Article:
The latest Covid-19 relief package is finally coming to fruition in the US. The US House of Representatives passed the Biden administration’s $1.9 trillion bill Wednesday, as Democratic leaders won enough backing to pass the legislation onto the president to sign into law. While later versions of the bill altered Joe Biden’s original vision for the package, the remaining billions of dollars in economic relief are still a coup for US progressives.
That’s not just because concessions Democrats made to party moderates to pass the bill were arguably on the margins. The spending measures are also sweeping relative to Covid-19 relief measures in other developed economies, and they far exceed US relief measures from the last economic crisis. This chart shows where US Covid-19 relief spending falls relative to other major economies before the latest bill. With the $1.9 trillion added in, the US’s total pandemic relief spending will rise to 27.1% of GDP according to the Centre for Economic Policy Research, making the US the third highest spender globally.
Many House Democrats were miffed that the president agreed to lower the income phaseout for $1,400 stimulus checks from $100,000 to $80,000 for individual earners and from $200,000 to $160,000 for couples. That cuts out an estimated 12 million adults and 5 million children, but also expands coverage for adult dependents including college students and the disabled. The president also agreed to pare back unemployment insurance from $400 a week to $300, and to cut automatic stabilizers linked to economic health and put off a federal minimum wage hike.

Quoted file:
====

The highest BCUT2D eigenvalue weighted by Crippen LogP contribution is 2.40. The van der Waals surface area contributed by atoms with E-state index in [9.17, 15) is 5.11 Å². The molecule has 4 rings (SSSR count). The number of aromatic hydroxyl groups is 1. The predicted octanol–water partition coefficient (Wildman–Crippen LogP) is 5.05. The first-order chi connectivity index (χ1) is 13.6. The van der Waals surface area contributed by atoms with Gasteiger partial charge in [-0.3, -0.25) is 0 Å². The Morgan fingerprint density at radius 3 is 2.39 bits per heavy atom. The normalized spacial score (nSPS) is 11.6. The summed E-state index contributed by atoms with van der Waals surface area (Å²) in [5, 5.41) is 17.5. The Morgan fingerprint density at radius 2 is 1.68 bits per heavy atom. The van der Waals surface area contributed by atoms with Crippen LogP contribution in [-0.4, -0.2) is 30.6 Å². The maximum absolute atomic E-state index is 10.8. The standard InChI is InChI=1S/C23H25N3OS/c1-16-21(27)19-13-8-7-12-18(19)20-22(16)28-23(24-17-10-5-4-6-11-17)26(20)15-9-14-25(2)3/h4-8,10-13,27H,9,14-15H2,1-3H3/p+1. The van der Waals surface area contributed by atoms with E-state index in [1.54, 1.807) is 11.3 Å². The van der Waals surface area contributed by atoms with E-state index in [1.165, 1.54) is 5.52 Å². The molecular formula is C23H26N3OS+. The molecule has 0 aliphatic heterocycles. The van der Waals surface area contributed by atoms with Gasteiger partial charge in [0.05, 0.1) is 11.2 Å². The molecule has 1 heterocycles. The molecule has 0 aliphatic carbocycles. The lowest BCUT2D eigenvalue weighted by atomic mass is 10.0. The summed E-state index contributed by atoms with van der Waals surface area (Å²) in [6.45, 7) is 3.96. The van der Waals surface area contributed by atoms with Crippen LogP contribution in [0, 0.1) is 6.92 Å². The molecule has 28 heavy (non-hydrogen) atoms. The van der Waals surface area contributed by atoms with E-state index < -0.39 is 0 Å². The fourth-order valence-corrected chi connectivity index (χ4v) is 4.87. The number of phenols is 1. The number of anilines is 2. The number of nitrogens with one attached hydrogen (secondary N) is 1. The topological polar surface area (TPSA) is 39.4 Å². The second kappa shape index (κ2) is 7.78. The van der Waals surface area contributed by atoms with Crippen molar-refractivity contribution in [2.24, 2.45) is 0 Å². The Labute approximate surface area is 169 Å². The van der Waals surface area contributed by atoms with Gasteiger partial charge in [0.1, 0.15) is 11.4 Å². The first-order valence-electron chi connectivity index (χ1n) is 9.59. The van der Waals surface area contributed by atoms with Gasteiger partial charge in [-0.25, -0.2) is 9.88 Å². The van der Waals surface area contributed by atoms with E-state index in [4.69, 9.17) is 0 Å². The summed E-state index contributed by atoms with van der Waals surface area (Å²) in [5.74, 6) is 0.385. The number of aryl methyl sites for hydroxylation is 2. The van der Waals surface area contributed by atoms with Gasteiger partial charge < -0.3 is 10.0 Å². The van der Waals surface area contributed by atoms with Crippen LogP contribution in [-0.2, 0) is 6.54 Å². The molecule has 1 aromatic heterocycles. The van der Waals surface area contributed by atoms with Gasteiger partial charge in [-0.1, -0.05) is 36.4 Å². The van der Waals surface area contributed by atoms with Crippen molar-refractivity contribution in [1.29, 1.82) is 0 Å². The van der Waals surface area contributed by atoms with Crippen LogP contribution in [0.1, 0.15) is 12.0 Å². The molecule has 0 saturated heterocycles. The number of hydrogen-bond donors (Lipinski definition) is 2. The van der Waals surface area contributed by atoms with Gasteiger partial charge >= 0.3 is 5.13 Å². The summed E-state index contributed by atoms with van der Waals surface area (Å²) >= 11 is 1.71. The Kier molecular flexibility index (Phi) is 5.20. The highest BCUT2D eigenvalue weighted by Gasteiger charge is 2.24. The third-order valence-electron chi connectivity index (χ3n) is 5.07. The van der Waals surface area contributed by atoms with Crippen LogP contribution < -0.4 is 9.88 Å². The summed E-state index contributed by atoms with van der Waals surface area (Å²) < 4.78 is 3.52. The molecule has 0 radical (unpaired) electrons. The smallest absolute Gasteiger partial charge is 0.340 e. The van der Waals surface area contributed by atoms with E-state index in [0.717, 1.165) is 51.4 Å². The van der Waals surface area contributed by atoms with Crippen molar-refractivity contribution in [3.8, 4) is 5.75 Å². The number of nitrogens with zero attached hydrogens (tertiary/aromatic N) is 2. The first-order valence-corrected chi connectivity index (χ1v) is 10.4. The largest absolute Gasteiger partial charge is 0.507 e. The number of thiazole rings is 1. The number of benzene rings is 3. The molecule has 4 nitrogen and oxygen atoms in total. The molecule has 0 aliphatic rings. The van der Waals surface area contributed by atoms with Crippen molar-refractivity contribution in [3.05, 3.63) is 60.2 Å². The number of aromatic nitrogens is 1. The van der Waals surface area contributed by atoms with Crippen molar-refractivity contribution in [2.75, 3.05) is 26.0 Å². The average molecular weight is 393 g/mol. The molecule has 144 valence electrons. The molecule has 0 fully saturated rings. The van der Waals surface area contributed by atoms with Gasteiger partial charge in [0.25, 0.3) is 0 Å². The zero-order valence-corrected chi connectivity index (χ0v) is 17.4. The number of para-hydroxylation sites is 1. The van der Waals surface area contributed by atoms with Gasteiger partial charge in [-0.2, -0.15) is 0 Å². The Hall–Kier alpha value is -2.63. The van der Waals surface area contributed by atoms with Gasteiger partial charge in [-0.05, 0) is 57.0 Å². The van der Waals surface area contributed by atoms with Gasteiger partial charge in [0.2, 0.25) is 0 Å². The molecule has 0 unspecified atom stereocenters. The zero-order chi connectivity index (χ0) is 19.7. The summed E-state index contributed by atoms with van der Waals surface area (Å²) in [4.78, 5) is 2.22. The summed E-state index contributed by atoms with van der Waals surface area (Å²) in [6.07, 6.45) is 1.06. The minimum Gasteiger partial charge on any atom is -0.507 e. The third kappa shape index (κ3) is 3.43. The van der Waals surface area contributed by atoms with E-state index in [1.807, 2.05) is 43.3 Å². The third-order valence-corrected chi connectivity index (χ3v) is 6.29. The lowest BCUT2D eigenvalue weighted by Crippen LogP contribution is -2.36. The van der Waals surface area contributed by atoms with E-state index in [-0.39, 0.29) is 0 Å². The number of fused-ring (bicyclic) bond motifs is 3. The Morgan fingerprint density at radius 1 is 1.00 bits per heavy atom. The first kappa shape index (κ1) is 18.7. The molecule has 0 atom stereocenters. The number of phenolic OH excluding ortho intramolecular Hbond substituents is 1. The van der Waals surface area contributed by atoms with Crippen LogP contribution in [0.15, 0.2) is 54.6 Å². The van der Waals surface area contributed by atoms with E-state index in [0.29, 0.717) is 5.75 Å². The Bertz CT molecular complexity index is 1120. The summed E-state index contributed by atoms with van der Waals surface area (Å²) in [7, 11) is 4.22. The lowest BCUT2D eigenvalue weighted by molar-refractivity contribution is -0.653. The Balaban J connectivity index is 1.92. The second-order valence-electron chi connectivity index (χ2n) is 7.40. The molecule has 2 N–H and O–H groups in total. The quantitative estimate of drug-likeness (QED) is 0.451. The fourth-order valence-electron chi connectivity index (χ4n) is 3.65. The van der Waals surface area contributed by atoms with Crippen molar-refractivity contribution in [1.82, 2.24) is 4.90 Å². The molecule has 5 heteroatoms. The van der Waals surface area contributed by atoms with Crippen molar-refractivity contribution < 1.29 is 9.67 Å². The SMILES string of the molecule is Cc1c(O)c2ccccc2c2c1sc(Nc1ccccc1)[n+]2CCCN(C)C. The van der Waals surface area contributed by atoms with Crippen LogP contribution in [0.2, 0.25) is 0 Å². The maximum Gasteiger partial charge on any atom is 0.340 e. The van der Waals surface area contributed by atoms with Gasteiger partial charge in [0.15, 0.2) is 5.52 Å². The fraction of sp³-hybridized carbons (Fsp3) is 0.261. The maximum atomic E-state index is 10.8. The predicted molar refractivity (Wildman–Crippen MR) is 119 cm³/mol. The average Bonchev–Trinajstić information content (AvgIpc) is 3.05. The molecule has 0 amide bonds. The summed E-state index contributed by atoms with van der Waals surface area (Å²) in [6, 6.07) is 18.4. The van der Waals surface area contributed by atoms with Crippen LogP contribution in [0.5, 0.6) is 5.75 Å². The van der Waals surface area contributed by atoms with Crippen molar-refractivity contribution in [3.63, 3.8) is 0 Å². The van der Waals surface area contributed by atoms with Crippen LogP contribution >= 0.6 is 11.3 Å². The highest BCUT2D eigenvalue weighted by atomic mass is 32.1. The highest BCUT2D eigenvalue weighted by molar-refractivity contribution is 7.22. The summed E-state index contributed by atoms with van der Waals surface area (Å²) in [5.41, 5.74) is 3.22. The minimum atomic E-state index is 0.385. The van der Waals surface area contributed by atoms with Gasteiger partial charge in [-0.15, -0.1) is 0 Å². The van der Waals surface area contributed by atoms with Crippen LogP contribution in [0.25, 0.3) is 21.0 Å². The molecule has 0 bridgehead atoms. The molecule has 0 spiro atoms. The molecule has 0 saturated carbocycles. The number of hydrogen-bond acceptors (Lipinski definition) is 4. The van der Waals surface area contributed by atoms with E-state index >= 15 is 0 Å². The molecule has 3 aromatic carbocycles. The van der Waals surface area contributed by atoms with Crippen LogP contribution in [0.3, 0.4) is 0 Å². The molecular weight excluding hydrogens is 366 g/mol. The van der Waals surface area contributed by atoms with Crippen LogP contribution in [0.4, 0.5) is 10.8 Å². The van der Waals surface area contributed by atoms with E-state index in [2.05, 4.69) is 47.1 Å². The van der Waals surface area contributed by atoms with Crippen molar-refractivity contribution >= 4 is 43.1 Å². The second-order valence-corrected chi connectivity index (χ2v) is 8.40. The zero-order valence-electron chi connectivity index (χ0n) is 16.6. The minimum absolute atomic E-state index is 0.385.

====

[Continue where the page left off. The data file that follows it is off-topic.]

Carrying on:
Still, the sheer size of the bill suggests the US is leaning into higher levels of social spending. The $1.9 trillion tab is more than twice the size of the Obama administration’s relief package during the 2009 financial crisis, when both parties cowered at the potential political fallout from the bill’s size, despite economists’ warnings that its scope was too meager. Within a few years, amid the tepid growth that followed, Democrats yielded to deficit cuts to win back budget hawks.
The shift is even clearer when comparing the ramp-up in US spending during Covid-19 to that of other countries. In 2020 alone, the US increased its fiscal spending per person by nearly three times that of EU countries compared to the previous year, according to McKinsey Global Institute. Some of that difference comes down to the type of support European governments provide—for instance, many work with companies to keep employees on the payroll in lieu of unemployment support. The US’s sharp spending ramp-up also reflects its scant social safety net relative to Europe.
As the pandemic subsides, US politicians will face a harder decision: to invest now in a stronger safety net, or wait for the price tag of the next crisis.
This post was updated to reflect the passage of the American Rescue Plan.